There are dozens of other small details omitted from my descriptions, but the point is this: The combat system works much better this time. Yes, it can still get a bit repetitive when you're doing all that leveling up (did I mention that summons and Drives have separate levels? At least they actually level up a bit differently, though not much), but at least there is some actual variety around. Especially the boss battles (I've said that before, haven't I?)

Another move which they pretty much took directly from Zelda: Wind Waker is the improved camera. You can make it stay directly behind you and change view as your character does, or it can stay at a put angle and altitude, which can both easily be adjusted with the right-hand stick. The only (small) downside to this is that since the right-hand stick is now used for the camera, it can be more difficult at times to use any sort of battle command that doesn't have a shortcut, especially in the kind of battle where you constantly have to move around. But that seldom happens, so most of the time, I consider this a good trade-off.

Outside of battle, the triangle button keeps doing its job as the reaction button, meaning that you use it to talk to people, open treasure chests and push levers and such. As soon as you get used to it, you'll realise that this works better than having the main command on the menu in the lower-left corner change into "talk", "Open", etc, because you never know when you might need to attack something.

The second most noticable improvement is how you move between worlds. The gummi ship is back, but with several changes. First of all, as long as you have access to a world, you can move the gummiship freely around, and it's much easier and faster to choose your landing point. And then, there are the parts when you have to open up new paths...

Instead of the miserable shooter-wannabe that looked like the original Starfox for the SNES, we are now treated to an actually nice rail-shooter with compelling enviroments, that can hold its own. Not only is it much more fun to simply open up new paths this way around, but you can also afterwards engage in up to three different missions around the course you opened; which will allow you to earn plenty of new stuff (especially new weapons) to add to your gummi ship. These missions are 100% optional, but whenever I needed a bit of rest from the main game progress, this was what I ended up doing. If you don't find at least "Ancient Highway" and "Ruined Highway" somewhat exciting, you probably don't like rail shooters at all.

The gummiship editor is not improved in any significant manner, still being initially confusing, and with a hopeless "guide" that just gives you a headache to read through. But once you finally get the hang of it, it's not that hard, but it seems to be a bit too complicated considering it's not important to the main game as such. However, as long as you only use the gummi ship for opening pathways, this won't matter much, because it's easy to just acquire ready-built ships that will at least be adequate for the opening of paths. Of course, if you really want to succeed in the missions, you still have to learn to build a ship from scratch, because you will need serious firepower for some of them...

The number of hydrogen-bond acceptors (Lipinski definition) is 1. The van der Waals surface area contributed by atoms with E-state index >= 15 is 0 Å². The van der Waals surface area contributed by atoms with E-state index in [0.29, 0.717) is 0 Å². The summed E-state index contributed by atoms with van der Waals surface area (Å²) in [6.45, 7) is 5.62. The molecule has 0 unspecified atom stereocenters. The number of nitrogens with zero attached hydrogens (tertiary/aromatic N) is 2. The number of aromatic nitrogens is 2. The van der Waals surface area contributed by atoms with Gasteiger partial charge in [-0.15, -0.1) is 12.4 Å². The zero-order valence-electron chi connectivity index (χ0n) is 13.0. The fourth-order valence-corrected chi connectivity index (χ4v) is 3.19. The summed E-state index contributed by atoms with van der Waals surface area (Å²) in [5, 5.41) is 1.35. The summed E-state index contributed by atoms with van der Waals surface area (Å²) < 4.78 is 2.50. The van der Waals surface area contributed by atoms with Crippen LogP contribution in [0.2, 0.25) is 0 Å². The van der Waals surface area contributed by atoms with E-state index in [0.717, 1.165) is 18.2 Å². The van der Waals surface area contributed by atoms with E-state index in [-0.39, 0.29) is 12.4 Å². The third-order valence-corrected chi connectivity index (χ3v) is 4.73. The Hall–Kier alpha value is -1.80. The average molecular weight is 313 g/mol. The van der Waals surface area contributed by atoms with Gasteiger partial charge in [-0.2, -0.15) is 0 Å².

Graphically, it looks very much like the first game, which works just fine. There are improvements here as well, but they are mure subtle, at least at first. Some worlds are rather dull, while others are quite the sight. As for the music, it's high-quality all the way through, always fitting for the worlds; and the song in the opening and ending is strangely fascinating, and about as good as I think j-pop can ever be. And with Disney pulling out from their large pool of voice acting talents, as well as hiring up some top-notch actors like Cristopher Lee, there's a bigger chance you'll cringe from some of the silly material the script-writers gave them, rather than their performances.

So, if you enjoyed Kingdom Hearts 1, there is a 99% chance that you'll enjoy this even more. They made most of the boring stuff good, and most of the good stuff better. There are some surprises hanging around, and I haven't even mentioned all the small and silly minigames scattered around (not that many of them are particularly good, but there are many of them). The pacing can still at times be a bit slow, the different world plots seems to be a bit detrimental to the main one (which is the best one), there seems to be more moral lessons happening than in the first game (bo-ring), things can be a bit too confusing, and the worlds can still feel a bit empty and devoid of people... But it's nevertheless a very solid experience overall, and my B+ is close to approaching A-.

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B+ Revolution report card